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Birth Plan Template

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Birth Plan Template

Updated May 18, 2024

A birth plan is a written document that outlines one’s preferences during labor, delivery, and after childbirth. It can include the person’s wishes regarding birthing procedures and positions, pain medication, post-natal care, and more. The document should be shared with one’s healthcare provider and birth team before the delivery date.

Table of Contents

What is a Birth Plan?

A birth plan is an outline of one’s birthing plan and preferences related to labor and delivery. While it is not a required document, it can be extremely helpful to prepare a summary of all your important personal details and preferences for the birth team to use as a guideline while you’re in active labor.

Note: It’s also crucial to remember what a birth plan is not — a directive set in stone. While most healthcare providers will do their best to follow the preferences listed on the birth plan, the health and safety of the mother and baby will always be prioritized in the face of unforeseen complications or circumstances.

What to Include in a Birth Plan

A birth plan can include both medical and non-medical preferences concerning your childbirth.

Non-medical details outlined in a birth plan can range from your preferences on the environment (i.e. dim lights, music, whispers, etc.) to who is allowed in the delivery room.

For medical preferences, the following details are commonly included in a birth plan: 

  • Any pre-existing medical conditions and drug allergies (i.e. anemia, heart disease, infections)[1]
  • Desired type of birth (i.e. vaginal, assisted vaginal, C-section, or VBAC)[2]
  • Methods of pain management (i.e. epidural, homeopathic, or other alternatives)
  • Post-birth procedures (i.e. clamping, feeding, circumcision, etc.)
  • Preferred procedures in unexpected situations (i.e. use of forceps, vacuum, emergency C-section)[3]

How to Create a Birth Plan (4 steps)

  1. Research and Consider All Your Options
  2. Fill Out a Birth Plan Template
  3. Share With Your Doctor and Birth Team
  4. Make Changes as Necessary

1. Research and Consider All Your Options

Baby in crib with toy rattle.

Before creating a birth plan, it’s crucial to identify what’s important to you. Labor preferences can vary widely from person to person.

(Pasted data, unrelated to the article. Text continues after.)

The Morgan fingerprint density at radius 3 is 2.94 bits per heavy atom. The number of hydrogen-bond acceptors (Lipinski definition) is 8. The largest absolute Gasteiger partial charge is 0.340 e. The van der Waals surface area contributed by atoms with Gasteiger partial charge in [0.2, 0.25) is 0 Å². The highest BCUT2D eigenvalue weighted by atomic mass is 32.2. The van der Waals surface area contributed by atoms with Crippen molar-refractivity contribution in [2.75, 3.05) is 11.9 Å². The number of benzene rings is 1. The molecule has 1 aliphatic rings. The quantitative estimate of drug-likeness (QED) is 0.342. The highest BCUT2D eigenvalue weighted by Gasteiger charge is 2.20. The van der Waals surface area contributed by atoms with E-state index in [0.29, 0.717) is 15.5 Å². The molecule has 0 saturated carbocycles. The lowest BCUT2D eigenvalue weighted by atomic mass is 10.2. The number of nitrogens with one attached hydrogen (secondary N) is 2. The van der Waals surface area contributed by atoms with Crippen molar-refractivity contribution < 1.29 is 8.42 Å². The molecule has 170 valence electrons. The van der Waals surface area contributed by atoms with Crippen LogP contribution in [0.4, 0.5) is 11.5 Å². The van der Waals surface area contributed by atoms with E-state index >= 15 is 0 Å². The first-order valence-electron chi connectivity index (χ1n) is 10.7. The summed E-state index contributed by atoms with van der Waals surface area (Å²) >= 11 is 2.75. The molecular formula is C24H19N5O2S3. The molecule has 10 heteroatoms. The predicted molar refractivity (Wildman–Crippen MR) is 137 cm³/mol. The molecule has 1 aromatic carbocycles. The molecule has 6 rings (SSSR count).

Here are some examples of questions to consider:

  • Do you want a natural birth without any pain medication? Or do you want the labor to be quick and painless?
  • After the baby is born, do you want immediate or delayed cord clamping?
  • Breastfeed or formula?

Be sure to do your research about each of these options and their pros and cons. This is especially important if you have any pre-existing conditions that may cause complications during labor.

It’s recommended that you consult your healthcare provider about the safest and most optimal options to ensure your and your baby’s health and safety.

2. Fill Out a Birth Plan Template

Birth plan with pen and pair of glasses.

Once you have considered all your options, fill out the birth plan template to reflect your desires and preferences. Be precise and direct in your language, as your birth plan will be used as the go-to reference by your medical provider while you’re in active labor.

Print out several copies for your own records and for your doctor, birth team, and anyone else involved in the process.

3. Share With Your Doctor and Birth Team

Smiling female doctor with clipboard.

At least several weeks before your delivery date, share and discuss your birth plan with your doctor and birth team. This will help manage expectations and ensure everyone is on the same page. Your doctor may also provide suggestions or ask for clarification on some of your points.

4. Make Changes as Necessary

Clipboard on surface with list of requirements with pen and cup of coffee.

It’s important to keep in mind that while you can prepare to the best of your ability and hope for an ideal labor, childbirth can be a long and arduous medical procedure that requires responding quickly to unforeseen circumstances.

Remember that your birth plan will act as a set of guidelines, but the doctor will have the final say to ensure the health and safety of you and your baby.


  1. UR Medicine Maternal-Fetal Care – Pre-Existing Maternal Medical Conditions
  2. Johnson Memorial Health – 5 Different Types of Childbirth and Delivery Methods You Should Know
  3. NIH.gov – What Are Some Common Complications During Labor and Delivery?